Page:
“I think the government is giving space to talented local musicians, and this is one of the directions of Vision 2030. Now, my goal and the goal of all DJs is to develop the DJ profession in Saudi Arabia.”


Facebook hands in private data to police in abortion case against teen

Facebook hands in private data to police in abortion case against teen
Updated 40 min 51 sec ago

Facebook hands in private data to police in abortion case against teen

Facebook hands in private data to police in abortion case against teen
  • Authorities obtained incriminatory messages between the mother and the daughter after they approached Facebook with a search warrant

LONDON: Facebook is under intense scrutiny after handing in private messages of a 17-year-old girl accused of crimes relating to an abortion to Nebraska police.

The teenager is accused, along with her mother, of having broken the law that prohibits abortion after 20 weeks. According to court files, the teenager miscarried at 23 weeks of pregnancy and secretly buried the fetus with her mother’s help.

The two were charged in July with allegedly removing, concealing or abandoning a dead human body, concealing the death of another person and false reporting.

Authorities obtained incriminatory messages between the mother and daughter after they approached Facebook with a search warrant.

Facebook reportedly had the option of challenging the court’s decision but chose to provide police access to the teen’s direct messages instead. The teenager is currently facing three criminal charges as a result of using an abortion pill purchased online and burying the unborn fetus.

“Nothing in the valid warrants we received from local law enforcement in early June, prior to the Supreme Court decision, mentioned abortion. The warrants concerned charges related to a criminal investigation and court documents indicate that police at the time were investigating the case of a stillborn baby who was burned and buried, not a decision to have an abortion,” Meta Spokesperson Andy Stone said in a statement.

This case represents one of the first instances in which a person’s social media activity has been used against them in a state where access to abortion is restricted, and it is perceived as a stab in the back after tech companies vowed to protect users in the wake of the US Supreme Court’s overturning of Roe v. Wade.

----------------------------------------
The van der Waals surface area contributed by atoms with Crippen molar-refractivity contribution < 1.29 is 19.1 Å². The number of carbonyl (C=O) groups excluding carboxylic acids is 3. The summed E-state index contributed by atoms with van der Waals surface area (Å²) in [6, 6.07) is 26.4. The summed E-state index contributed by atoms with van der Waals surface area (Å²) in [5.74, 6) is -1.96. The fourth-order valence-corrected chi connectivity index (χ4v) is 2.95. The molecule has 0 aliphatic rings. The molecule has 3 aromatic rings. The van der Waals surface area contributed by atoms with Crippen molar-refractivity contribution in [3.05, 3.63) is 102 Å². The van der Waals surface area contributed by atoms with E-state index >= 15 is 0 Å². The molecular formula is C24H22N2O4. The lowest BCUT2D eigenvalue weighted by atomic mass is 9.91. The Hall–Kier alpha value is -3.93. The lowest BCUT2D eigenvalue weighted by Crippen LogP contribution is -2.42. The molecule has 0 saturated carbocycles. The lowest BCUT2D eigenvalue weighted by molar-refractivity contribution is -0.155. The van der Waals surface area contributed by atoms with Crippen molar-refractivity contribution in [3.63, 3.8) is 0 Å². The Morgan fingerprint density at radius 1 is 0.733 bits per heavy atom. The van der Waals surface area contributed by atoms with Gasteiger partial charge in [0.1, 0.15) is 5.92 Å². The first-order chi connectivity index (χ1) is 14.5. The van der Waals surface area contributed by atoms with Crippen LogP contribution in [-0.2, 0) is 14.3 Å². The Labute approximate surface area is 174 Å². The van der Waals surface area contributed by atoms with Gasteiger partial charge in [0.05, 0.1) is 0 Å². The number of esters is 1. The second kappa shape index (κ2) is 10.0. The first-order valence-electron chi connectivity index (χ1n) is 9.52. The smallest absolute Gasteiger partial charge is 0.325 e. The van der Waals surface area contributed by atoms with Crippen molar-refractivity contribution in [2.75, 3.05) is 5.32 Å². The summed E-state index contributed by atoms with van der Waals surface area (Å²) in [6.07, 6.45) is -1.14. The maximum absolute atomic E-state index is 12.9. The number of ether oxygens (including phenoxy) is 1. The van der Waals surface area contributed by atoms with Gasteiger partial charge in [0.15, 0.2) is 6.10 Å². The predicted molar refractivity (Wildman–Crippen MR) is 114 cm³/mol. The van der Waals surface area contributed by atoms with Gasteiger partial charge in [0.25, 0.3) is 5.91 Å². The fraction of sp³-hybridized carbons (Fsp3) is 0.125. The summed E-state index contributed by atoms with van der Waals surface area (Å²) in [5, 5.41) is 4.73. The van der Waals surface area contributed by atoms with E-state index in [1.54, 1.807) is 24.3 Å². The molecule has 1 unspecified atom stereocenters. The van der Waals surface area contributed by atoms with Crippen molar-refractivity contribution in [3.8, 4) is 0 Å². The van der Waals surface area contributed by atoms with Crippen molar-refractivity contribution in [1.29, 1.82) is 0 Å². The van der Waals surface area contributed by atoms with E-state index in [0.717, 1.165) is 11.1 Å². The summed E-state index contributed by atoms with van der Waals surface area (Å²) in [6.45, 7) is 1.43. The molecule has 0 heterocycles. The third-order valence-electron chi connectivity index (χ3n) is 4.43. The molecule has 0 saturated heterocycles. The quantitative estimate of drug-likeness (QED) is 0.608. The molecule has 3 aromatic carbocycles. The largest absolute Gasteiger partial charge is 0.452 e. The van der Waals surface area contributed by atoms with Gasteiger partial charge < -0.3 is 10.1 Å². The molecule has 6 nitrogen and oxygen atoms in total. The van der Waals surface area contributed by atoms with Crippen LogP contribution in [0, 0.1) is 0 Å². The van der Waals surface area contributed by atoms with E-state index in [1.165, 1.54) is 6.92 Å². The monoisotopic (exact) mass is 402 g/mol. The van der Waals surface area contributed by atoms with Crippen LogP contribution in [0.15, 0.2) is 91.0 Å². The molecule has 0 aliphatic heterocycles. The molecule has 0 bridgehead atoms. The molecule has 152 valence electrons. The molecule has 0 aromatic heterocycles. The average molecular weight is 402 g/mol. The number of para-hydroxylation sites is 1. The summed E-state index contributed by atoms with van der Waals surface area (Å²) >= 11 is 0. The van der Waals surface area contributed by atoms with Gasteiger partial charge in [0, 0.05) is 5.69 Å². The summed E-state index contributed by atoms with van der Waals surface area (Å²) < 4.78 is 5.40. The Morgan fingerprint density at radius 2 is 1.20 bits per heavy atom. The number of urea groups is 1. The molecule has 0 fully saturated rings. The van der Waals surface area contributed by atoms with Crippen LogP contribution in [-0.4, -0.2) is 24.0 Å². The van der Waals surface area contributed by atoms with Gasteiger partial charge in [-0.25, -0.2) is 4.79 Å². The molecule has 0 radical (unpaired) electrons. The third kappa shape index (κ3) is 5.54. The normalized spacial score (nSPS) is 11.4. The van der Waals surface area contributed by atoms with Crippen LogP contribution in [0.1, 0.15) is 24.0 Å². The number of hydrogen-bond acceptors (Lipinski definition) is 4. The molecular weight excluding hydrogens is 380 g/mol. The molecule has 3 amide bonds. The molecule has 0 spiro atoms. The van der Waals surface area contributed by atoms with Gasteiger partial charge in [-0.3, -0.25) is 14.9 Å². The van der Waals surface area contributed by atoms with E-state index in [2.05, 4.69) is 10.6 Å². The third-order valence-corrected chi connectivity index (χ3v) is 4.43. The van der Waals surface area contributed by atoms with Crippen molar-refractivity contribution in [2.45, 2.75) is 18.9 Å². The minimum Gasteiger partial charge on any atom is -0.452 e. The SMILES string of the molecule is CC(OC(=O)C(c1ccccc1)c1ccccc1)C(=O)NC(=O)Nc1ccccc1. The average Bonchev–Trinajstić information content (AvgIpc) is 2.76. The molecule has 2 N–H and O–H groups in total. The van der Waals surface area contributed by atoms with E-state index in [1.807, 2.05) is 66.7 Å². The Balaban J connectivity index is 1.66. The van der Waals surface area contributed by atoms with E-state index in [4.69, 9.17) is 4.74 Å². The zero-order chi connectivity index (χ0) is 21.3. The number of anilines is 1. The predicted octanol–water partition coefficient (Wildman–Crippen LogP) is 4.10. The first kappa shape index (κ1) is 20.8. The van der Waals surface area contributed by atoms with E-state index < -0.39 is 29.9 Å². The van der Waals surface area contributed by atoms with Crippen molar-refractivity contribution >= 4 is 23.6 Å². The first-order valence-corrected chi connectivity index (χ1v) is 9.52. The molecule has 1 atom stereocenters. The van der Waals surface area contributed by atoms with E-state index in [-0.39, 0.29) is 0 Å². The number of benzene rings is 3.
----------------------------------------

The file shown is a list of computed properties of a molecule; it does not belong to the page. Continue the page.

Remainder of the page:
The news comes just a few weeks after Meta CEO Mark Zuckerberg pledged to “expand encryption across the platform in an effort to keep people safe.” Meta also said it would offer financial assistance to employees having to travel to a different state to seek an abortion.


Metallica, Mariah Carey to play New York show for foreign aid

Metallica, Mariah Carey to play New York show for foreign aid
Updated 8 min 7 sec ago

Metallica, Mariah Carey to play New York show for foreign aid

Metallica, Mariah Carey to play New York show for foreign aid
  • Rosalia, Charlie Puth, Maneskin and Mickey Guyton will join them in taking the stage at the event
  • The Central Park concert is slated for September 24

NEW YORK: Metallica, Mariah Carey and the Jonas Brothers will be among the acts performing in New York’s Central Park at this year’s Global Citizen Festival, the organization announced Thursday.
Rosalia, Charlie Puth, Maneskin and Mickey Guyton will join them in taking the stage at the event, which is now in its 10th year and is aimed at drumming up support for preserving international aid to eradicate extreme poverty, in addition to a number of other causes.
The Central Park concert is slated for September 24 as is a sister show in Accra, where Usher, SZA, Stormzy, H.E.R., Sarkodie, Stonebwoy and Tems are all scheduled to perform.
Ghanaian President Nana Akufo-Addo said in a statement his country was “honored” to host Global Citizen.
“We owe to the next generation to live in a world free from poverty, disease and the degradation of the environment,” he said. “We must align forces to make an impact in Africa.”
Taking place since 2012 as world leaders gather in New York for the UN General Assembly, Global Citizen distributes tickets for free to supporters who pledge to take actions such as sending letters to their governments in support of development aid.
The 2022 event, which Priyanka Chopra Jonas will host, calls on world leaders as well as philanthropists to relieve debt, empower girls, improve food access and invest in climate solutions in countries that suffer climate change’s worst effects but whose carbon emissions pale in comparison to the globe’s richest nations.
“Decades of systemic and political failures have led humanity into the midst of converging and rapidly deteriorating crises — climate, hunger, health, war and conflict,” Hugh Evans, Global Citizen’s co-founder and CEO, said in a statement.
“The most marginalized populations are paying the price of the stagnant inaction of our leaders, and now millions of lives, and the future of our planet, are at stake.”